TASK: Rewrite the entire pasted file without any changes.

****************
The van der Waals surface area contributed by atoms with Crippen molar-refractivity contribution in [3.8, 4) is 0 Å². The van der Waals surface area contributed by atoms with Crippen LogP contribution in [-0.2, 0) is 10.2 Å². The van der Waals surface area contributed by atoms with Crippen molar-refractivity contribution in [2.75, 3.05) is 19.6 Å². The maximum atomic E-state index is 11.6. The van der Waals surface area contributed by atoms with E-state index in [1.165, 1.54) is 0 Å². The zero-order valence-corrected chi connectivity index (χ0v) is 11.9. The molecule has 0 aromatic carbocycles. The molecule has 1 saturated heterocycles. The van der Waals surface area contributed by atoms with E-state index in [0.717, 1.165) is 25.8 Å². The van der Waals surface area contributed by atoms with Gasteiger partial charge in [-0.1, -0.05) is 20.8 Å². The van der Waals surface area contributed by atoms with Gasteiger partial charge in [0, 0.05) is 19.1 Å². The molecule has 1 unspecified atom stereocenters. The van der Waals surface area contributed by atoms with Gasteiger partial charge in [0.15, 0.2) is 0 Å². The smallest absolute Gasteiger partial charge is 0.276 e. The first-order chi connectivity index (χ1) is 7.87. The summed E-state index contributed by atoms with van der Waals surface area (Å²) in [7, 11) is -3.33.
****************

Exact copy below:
The van der Waals surface area contributed by atoms with Crippen molar-refractivity contribution in [3.8, 4) is 0 Å². The van der Waals surface area contributed by atoms with Crippen LogP contribution in [-0.2, 0) is 10.2 Å². The van der Waals surface area contributed by atoms with Crippen molar-refractivity contribution in [2.75, 3.05) is 19.6 Å². The maximum atomic E-state index is 11.6. The van der Waals surface area contributed by atoms with E-state index in [1.165, 1.54) is 0 Å². The zero-order valence-corrected chi connectivity index (χ0v) is 11.9. The molecule has 0 aromatic carbocycles. The molecule has 1 saturated heterocycles. The van der Waals surface area contributed by atoms with E-state index in [0.717, 1.165) is 25.8 Å². The van der Waals surface area contributed by atoms with Gasteiger partial charge in [-0.1, -0.05) is 20.8 Å². The van der Waals surface area contributed by atoms with Gasteiger partial charge in [0, 0.05) is 19.1 Å². The molecule has 1 unspecified atom stereocenters. The van der Waals surface area contributed by atoms with Gasteiger partial charge in [0.15, 0.2) is 0 Å². The smallest absolute Gasteiger partial charge is 0.276 e. The first-order chi connectivity index (χ1) is 7.87. The summed E-state index contributed by atoms with van der Waals surface area (Å²) in [7, 11) is -3.33.